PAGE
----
As a teenager I suffered horrendously with very heavy periods and as it feels usual practice the GP suggested the Oral Contraceptive Pill as a method to control them. I just presumed this was normal. Since the birth of my children – I reacted very badly to going back on the OCP and knew this wasn’t a long-term solution for me. So I researched and adopted a more natural approach. Having opened my first business The Float Spa in 2015 which is a health and wellness centre, then going on to re-train as a Naturopathic Health Coach, meditation teacher and Cognitive Behaviour Therapist, and develop a more natural approach to all areas of my life. These included completely changing my diet, lifestyle, stress, sleep and alcohol consumption. I felt all of these were affecting my health and hormone health. By slowly reviewing all areas of my life I was able to create a new lifestyle which was balanced and worked.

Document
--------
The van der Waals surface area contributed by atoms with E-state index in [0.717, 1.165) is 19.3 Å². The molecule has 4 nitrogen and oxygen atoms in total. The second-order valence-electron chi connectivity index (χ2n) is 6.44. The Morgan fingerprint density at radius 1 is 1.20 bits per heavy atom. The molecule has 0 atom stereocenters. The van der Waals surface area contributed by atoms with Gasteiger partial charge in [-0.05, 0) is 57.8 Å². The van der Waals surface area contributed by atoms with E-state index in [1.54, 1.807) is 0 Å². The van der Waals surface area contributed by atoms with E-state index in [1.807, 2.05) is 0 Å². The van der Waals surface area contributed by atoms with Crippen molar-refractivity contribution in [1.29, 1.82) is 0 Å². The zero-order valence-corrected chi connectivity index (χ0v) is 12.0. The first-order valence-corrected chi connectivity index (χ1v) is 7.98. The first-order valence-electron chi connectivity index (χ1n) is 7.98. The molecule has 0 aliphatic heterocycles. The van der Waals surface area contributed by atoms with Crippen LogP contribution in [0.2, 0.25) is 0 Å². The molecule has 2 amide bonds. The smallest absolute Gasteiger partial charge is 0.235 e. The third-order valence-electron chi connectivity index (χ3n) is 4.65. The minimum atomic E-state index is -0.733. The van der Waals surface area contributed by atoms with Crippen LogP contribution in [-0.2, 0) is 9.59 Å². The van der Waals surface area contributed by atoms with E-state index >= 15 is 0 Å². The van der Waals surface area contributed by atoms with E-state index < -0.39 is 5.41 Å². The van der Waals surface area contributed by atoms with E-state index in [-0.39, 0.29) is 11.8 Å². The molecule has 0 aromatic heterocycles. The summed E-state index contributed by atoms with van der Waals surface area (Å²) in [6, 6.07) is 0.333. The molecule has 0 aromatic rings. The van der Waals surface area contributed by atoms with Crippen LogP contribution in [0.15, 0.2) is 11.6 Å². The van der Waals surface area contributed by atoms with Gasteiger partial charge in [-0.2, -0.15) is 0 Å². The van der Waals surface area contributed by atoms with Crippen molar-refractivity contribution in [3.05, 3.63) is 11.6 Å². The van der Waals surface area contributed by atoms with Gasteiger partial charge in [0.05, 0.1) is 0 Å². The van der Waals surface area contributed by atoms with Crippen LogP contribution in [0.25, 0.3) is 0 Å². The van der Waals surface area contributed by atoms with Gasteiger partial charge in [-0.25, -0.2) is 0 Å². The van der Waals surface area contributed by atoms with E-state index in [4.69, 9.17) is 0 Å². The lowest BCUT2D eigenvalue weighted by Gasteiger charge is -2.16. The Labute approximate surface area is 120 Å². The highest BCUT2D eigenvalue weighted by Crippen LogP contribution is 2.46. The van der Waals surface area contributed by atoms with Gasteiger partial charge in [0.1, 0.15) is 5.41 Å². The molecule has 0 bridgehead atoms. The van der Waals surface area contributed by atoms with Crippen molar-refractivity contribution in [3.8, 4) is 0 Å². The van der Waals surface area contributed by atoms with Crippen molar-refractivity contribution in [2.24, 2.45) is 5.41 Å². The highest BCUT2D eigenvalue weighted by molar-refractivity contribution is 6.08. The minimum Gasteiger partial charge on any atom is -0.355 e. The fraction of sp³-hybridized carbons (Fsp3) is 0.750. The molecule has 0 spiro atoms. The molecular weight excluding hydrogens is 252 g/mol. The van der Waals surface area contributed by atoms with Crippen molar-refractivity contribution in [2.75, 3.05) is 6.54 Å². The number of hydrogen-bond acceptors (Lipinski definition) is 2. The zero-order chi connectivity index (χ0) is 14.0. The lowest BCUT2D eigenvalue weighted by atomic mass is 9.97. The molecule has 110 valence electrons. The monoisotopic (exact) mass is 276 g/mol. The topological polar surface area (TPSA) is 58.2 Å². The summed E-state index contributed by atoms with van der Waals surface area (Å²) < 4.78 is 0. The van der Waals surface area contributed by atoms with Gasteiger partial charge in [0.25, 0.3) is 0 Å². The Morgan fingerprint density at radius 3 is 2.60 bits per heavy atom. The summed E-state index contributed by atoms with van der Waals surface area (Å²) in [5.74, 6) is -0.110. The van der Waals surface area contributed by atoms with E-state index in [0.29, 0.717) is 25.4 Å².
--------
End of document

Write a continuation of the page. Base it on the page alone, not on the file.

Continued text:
As a women who exercises a lot, we have to focus on diet. My husband has always said I eat a lot of food – this is never taken negatively as I exercise a lot so I need to fuel. I do not want to lose weight and I am in the right weight bracket. For triathlons I also do not want to ‘bulk up’. For me I need to fuel for the exercise I do. A game changer for me, came when I studied Dr Sarah Myhill protocol and the PK diet. This combines the best of ketogenic and paleo diets. I always used to feel hungry all the time, and then over compensated with healthy snacks such as apple with almond butter or corn cakes/carrots with hummus. The question was why was I getting hungry? I found that my diet was limited on fat and fibre and I utilised carbs for energy. So when my carbs source depleted I felt hungry, it was a yoyo spike/crash style of life. I now prioritise eating fat, fibre and protein with every meal along with a small amount of carbs (even ditching the vegan lifestyle and adopting an animal based diet). This has not only been a game changer with performance – having run PB’s on every race since the change in diet, but has also balanced my hormones meaning my periods have become less heavy and less painful. I don’t even realise they arrive.